So about two months ago, I started exercising. I started with this app that I mentioned in my New Year's Resolution post, called Yoga Studio. If you like yoga at all, or if you are curious about it, this app is amazing. You do pay for it (I think I paid $2.99), but it's so worth it. On the app, I have a huge collection of classes at the beginner, intermediate, and advanced classes. Plus you have the option to create your own class, pose by pose. I love it. I am still in the beginner classes, and will be for the foreseeable future, but I love having tons of options and the ability to challenge myself. This does not mean that I cannot be found in my living room, cursing at the soothing voice on the app about how I want nothing to do with her crabs or her boats (both are poses). But we're getting there. It's becoming a more spiritual experience every day. ;)

I've learned a lot about my body through my yoga journey. Because of the shape of my body,  my poses won't look the same as the much smaller instructor. I'm learning that this is okay, and I am also learning how to properly modify the poses to get the most out of them. Just because my body doesn't always allow me to do the same thing as what I am watching doesn't mean that what I am doing isn't equally valuable.

When I'm not doing yoga, I'm on my bike. After I pumped up my flat bike tires, I got back on the road. I've had this fear since I was small on riding with traffic, but I managed to ditch that pretty quickly. I rode to my mom's house as a surprise, which was a big deal since I had to ride next to a lot of cars. (She wasn't there, by the way, but she was sweet enough to drive back home just to see me!). I've also been riding through local neighborhoods checking out houses, since that's one of the next big steps Rob and I will be taking as a couple.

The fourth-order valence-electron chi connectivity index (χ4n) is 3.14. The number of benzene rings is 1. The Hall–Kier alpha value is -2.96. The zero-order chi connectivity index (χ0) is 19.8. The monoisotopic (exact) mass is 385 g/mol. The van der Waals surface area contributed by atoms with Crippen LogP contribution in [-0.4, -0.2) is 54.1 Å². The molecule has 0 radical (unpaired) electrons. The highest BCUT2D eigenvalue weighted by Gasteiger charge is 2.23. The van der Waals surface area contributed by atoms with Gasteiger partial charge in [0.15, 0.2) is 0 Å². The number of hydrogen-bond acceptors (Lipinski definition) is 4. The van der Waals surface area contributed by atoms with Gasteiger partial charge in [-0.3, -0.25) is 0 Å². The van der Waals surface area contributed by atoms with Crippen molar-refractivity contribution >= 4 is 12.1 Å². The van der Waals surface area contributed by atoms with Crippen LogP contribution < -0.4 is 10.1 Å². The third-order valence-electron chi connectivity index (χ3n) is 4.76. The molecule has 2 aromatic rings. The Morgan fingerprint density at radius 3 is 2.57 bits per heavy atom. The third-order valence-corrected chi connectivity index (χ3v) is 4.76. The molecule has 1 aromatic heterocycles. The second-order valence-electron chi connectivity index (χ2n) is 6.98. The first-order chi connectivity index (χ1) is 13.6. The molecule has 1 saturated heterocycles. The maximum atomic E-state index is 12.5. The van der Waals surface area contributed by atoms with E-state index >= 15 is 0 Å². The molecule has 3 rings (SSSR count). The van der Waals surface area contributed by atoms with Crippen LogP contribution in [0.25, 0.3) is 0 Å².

I'm amazed at how exercising regularly has made me feel. It's so different for me this time because it's not about losing weight, or fear of my body's size. It's finally about celebrating what my body can do, and challenging myself to do more. I feel more in touch with my body than ever, and I am so proud of the progress I've made in my recovery in just these couple of months. I can't wait to see where it takes me.







Sunday, March 15, 2015

A Reason To Get Married

If you haven't heard, I'm married. 


It's been four months now since our magical wedding day. I honestly have a hard time believing that it all happened. Sometimes I have to look at the photos to remind myself because it doesn't seem real. 


I'm in awe of the whole "married" thing. I feel like a student of it, almost. I read books on it, articles, watch shows about it. And because I'm a therapist and it's kind of my job to notice every little thing, I really pay attention to it. I pay attention to this new, living thing we are creating as we move forward in our marriage. Lately, I've noticed one thing in particular...



...and it's not just that my husband is really handsome and sexy. Because I knew that. I also can't promise you won't see this picture a million times, because I actually have it in two places in my house...

Don't judge me. 

What I've noticed, what I am so grateful for, is the promise that we made to one another that we would be there in the difficult times. My theory is this: you get married for the bad stuff. When things are good, who doesn't want to be your friend? If you have money, if you're happy, if your job is going well, if you're healthy, if everything is sunshine and ponies (ok, maybe not ponies), who doesn't want to be there? Right? But when life sucks, you may have noticed that you tend to have less of an entourage. The people who are really there for the long haul won't move, but other people will. There's a noticeable shift until things come back around again to the sunnier side of life.